Literature, Space, and Place in Kyoto
Professor Tom Rohlich, Smith College
In this course we will study a selection of the finest works of traditional Japanese literature set in Kyoto and the Kansai area. In addition to reading poems, essays, tales, and Noh and Kabuki plays, each topic will involve a short research project wherein students will explore and interpret how the literature is celebrated and remembered in museums, historical sites and markers, and present day popular culture. The readings will be in English translation, but we will also use Japanese resources, appropriate to a student's language level, as means of understanding how these texts are discussed in Japanese. Our goal is to gain an understanding and appreciation of what these texts are, what they mean to Japanese today, and the ways in which our understanding in English compares with Japanese perspectives. Frequent individual and group field trips will be an important part of the class.
International Relations of Japan
Professor Zhiqun Zhu, Bucknell University
As the world's 3rd largest economy and major power in Asia, Japan plays a significant role in global and regional affairs. Yet Japan's international relations, especially its ties with its neighbors and the US, are a topic that has been seldom studied by college students. How does Japan deal with its external challenges today? This course offers an overview of Japan's foreign relations. Each student is encouraged to develop expertise in a particular aspect of Japan's foreign policy or a specific international relations issue involving Japan. Different perspectives on major controversial issues in Japan's foreign relations such as territorial disputes with China/Taiwan, Korea and Russia; the Yasukuni Shrine; Comfort Women; North Korea's nuclear program; Japan's UN Security Council membership; and the US-Japan alliance will be compared and discussed.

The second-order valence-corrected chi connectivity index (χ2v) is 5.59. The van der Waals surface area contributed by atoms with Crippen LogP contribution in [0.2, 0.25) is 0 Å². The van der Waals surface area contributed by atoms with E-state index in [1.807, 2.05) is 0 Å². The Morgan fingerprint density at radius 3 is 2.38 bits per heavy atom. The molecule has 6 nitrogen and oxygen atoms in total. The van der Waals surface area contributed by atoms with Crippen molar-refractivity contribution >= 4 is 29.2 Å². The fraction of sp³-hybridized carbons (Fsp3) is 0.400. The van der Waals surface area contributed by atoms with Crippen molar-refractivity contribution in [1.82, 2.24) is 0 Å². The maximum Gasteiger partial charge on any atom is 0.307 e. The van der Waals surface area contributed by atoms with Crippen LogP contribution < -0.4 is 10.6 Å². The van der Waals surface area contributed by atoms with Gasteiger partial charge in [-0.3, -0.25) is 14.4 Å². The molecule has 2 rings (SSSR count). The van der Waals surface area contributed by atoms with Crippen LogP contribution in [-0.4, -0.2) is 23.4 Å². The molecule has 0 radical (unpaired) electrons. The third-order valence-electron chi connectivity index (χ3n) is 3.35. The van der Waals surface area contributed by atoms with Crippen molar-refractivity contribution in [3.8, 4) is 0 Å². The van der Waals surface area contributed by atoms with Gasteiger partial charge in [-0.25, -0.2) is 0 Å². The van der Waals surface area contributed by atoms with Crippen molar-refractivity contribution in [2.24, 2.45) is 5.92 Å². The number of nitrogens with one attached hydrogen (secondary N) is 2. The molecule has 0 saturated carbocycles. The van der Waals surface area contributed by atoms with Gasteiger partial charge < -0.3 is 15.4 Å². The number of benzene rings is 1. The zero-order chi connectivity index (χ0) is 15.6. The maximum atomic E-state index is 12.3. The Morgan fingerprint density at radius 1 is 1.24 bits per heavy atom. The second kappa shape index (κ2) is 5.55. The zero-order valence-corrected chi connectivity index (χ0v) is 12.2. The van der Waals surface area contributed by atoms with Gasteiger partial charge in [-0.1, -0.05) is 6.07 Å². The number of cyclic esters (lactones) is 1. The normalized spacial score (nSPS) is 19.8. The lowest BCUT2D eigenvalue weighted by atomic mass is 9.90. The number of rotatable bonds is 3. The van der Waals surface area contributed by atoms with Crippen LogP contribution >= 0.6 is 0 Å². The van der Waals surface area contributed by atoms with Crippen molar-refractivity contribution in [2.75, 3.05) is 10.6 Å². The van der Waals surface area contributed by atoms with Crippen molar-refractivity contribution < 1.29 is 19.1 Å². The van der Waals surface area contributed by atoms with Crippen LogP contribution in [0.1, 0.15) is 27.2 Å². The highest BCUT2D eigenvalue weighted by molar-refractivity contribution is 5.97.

Marginality, Ethnicity and Gender in Contemporary Japan
Professor J. Kim-Wachutka, Ritsumeikan University
Among a plethora of information and references on singular topics of minority, race, ethnic and gender studies, an interdisciplinary examination of marginalized peoples often takes a secondary position in prominence and importance. Who are these marginalized peoples within the Japanese context? Indeed, the ever-increasing flow and movements of peoples between states, nations and boundaries demand an understanding of the implications and complexities of marginality, ethnicity and gender. However, along with the inquiries of race or ethnicity, disparate lived experiences of diaspora, migration, and life-choices also contribute their divergent realities to the social “norms” of the mainstream society. This course will examine the concepts of nation, gender, ethnicity and difference, giving us another view of the diversity, complexities and challenges of living at the periphery of Japan’s civil society.
Japanese Buddhist Art
Professor Catherine Ludvik, Kyoto Sangyo University
This course introduces the Buddhist visual arts of Japan, highlighting sculptural and painted images from the seventh to the sixteenth century. Art works will be studied in terms of their chronology, artistic medium, iconography, school of Buddhism, temple setting, and functions. Focusing on selected temples and their icons, we will examine such issues as the place of the image in the historical development of the temple, its ritual and visual functions, representational strategies versus ‘hidden images’, the changing identities of sculptures and paintings, the placing of texts and other objects inside statues, as well as how iconography helps practitioners to visualize the divine. Drawing on the rich religious landscape of Kyoto and nearby Nara, classes will be supplemented with organized fieldtrips to temples and museums.